Religious persecution – is Mindanao the new Iraq?

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Muslims pray during the "All-Out-Peace" campaign in Manila, Philippines, in March 2015.Photo: CNS/Ritchie B. Tongo, EPA
Muslims pray during the “All-Out-Peace” campaign in Manila, Philippines, in March 2015.Photo: CNS/Ritchie B. Tongo, EPA

Areas of the Philippine island of Mindanao are descending into the same sort of anti-Christian persecution witnessed in Iraq, an Italian missionary priest has reported.

Fr Sebastiano D’Ambra is the founder of the Silsilah movement which since 1984 has promoted interreligious dialogue along with members of the Muslim community.

“In some areas of Mindanao we are experiencing exactly the same thing as is happening in Iraq,” Fr D’Ambra said, speaking after anti-Christian attacks in southern Mindanao on Christmas Day.

The attacks were carried out by the members of the Bangsamoro Islamic Freedom Fighters or BIIF, a paramilitary Islamist terrorist group that emerged in 2008 following a split in the Moro Islamic Liberation Front (MILF).

In 2011 the government in Manila signed a peace accord with the MILF, with both sides pledging to engage in negotiations to establish a new law, the Bangsamoro Basic Law, that would guarantee a special status to the region.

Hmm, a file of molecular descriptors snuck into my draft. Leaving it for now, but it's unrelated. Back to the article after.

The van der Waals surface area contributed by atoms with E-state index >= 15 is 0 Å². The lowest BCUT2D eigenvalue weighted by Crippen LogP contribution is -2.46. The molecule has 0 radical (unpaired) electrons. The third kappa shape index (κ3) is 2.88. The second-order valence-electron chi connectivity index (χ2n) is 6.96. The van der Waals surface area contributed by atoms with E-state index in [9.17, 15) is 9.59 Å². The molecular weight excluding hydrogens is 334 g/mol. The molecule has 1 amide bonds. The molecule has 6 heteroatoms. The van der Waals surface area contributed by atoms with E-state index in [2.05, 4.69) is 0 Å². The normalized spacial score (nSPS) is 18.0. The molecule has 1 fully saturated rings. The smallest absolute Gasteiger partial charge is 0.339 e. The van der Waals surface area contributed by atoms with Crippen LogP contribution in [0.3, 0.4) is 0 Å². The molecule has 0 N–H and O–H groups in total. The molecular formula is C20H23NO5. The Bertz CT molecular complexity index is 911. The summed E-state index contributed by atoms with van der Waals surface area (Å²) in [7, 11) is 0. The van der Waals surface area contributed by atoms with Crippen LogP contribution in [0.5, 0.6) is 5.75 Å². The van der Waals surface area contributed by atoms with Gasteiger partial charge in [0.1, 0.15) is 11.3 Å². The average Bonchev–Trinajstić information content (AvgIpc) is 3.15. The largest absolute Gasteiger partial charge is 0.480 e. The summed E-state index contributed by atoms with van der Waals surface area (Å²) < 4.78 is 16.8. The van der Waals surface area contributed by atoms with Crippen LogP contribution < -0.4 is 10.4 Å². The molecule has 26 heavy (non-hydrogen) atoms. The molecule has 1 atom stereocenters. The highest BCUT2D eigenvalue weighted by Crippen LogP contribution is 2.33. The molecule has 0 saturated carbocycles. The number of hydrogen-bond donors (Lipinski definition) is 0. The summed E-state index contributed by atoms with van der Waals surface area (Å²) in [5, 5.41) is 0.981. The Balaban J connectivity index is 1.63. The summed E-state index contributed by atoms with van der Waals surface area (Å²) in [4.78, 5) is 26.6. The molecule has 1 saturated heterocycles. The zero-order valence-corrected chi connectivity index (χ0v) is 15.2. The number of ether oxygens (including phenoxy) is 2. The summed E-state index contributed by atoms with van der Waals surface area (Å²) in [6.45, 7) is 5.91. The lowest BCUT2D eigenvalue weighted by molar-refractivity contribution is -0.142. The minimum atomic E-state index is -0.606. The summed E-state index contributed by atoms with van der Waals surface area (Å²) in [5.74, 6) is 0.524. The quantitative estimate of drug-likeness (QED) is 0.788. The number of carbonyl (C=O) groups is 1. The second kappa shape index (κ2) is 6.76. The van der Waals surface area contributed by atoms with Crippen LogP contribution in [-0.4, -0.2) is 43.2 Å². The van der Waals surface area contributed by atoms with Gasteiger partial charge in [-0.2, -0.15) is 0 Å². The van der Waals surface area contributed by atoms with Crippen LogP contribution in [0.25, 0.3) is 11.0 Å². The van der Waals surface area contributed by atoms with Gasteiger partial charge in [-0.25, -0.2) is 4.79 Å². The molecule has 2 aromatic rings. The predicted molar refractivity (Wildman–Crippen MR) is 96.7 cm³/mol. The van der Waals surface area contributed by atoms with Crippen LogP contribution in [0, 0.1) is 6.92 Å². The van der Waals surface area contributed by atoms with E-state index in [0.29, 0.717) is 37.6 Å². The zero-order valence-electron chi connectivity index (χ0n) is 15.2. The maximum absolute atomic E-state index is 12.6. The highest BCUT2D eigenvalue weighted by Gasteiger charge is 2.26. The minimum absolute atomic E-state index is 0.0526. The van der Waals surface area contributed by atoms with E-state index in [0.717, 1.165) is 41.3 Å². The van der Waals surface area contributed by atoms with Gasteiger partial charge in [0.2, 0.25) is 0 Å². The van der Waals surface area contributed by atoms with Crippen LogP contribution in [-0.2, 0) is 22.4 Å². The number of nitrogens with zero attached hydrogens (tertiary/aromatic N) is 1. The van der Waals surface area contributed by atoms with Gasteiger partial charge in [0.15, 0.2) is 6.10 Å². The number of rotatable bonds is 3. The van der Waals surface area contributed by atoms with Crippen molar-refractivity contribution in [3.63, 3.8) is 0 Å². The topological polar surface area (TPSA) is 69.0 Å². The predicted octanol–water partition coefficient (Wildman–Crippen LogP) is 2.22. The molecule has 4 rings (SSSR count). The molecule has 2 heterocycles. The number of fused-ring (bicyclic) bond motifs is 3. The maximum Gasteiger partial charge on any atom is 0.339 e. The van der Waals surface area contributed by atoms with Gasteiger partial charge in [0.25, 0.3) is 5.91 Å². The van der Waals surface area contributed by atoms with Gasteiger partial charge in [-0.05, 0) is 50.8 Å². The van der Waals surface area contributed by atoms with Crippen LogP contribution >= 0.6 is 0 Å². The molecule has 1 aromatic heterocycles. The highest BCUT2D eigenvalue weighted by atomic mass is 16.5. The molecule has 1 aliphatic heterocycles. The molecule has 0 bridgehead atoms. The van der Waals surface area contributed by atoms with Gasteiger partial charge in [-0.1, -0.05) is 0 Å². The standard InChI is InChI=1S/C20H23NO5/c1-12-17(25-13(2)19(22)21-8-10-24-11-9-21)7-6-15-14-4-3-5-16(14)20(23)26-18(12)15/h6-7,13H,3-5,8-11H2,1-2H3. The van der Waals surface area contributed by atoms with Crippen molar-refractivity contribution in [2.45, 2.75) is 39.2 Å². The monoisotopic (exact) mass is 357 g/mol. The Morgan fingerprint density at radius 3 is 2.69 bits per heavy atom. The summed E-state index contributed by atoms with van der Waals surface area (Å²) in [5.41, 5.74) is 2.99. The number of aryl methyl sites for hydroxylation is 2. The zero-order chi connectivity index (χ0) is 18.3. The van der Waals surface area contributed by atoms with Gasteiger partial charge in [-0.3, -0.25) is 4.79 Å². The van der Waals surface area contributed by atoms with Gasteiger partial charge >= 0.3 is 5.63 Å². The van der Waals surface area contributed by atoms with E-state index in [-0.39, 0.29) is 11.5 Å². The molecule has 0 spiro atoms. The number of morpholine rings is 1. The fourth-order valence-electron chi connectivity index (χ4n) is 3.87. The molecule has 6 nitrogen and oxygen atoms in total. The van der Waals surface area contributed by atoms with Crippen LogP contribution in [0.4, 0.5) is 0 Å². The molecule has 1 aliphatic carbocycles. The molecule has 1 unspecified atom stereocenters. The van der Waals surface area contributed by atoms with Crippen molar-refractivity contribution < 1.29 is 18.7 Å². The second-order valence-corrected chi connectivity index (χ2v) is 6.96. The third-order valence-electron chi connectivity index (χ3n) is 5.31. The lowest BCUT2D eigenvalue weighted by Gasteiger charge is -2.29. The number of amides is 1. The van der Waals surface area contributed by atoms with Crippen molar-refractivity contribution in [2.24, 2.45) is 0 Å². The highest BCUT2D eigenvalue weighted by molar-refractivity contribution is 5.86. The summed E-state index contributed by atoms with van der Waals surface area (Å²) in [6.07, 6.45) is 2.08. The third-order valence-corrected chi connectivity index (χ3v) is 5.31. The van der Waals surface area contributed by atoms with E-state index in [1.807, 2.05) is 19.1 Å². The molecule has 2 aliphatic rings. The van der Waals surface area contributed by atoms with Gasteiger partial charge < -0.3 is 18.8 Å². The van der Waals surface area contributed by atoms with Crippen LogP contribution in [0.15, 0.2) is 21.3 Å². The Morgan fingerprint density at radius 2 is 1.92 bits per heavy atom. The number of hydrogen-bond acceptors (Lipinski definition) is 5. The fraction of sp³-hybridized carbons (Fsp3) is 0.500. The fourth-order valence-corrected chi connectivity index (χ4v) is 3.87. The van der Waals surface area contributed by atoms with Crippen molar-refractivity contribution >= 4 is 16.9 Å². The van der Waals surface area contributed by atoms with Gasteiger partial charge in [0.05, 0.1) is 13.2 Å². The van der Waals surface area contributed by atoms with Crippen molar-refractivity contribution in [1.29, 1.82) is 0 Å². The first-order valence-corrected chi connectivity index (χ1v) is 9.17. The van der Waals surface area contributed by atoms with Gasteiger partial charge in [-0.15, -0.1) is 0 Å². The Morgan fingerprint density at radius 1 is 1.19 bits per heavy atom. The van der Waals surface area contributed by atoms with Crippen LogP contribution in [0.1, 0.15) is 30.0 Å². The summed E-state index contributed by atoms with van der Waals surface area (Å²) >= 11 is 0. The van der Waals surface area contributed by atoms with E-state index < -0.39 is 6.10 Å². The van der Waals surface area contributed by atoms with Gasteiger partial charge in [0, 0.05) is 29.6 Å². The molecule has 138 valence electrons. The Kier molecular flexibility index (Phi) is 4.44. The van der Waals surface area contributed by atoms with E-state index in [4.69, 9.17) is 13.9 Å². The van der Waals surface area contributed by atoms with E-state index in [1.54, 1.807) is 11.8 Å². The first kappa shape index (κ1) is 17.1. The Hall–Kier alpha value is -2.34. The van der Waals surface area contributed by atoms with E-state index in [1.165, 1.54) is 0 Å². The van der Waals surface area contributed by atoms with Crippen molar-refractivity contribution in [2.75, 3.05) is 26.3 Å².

“But the agreements with the government have been put on hold because the Philippine authorities attach greater priority to the presidential and legislative elections planned for 9 May, 2016,” Fr D’Ambra said. “And so radical groups like the BIIF, which have absolutely no desire to negotiate with Manila, are taking advantage.”

Islamic radicalism has a long history on Mindanao. In 1992 Abu Sayyaf was responsible for the murder of Fr Salvatore Carzedda.

The radicalisation continued with the proliferation of Wahabi Islamist movements supported by Saudi Arabia, while for the past 10 years or so there has been a powerful presence of the Jemaah Islamiah, an Islamist group that began in Indonesia. Islamic State has also gained a growing number of supporters in the last three years.

“The growth of radicalism throughout the world is making our mission more difficult and still more necessary than ever at the present time,” Fr D’Ambra said.

“Even some of the Islamic leaders who are working together with us are becoming discouraged. We need to have more courage and more faith. It is a long process, but I am convinced that through dialogue it is possible to bring about real change and create a climate of mercy. Just as Pope Francis is inviting us to do in this Holy Year.”

– With Marta Petrosillo, ACN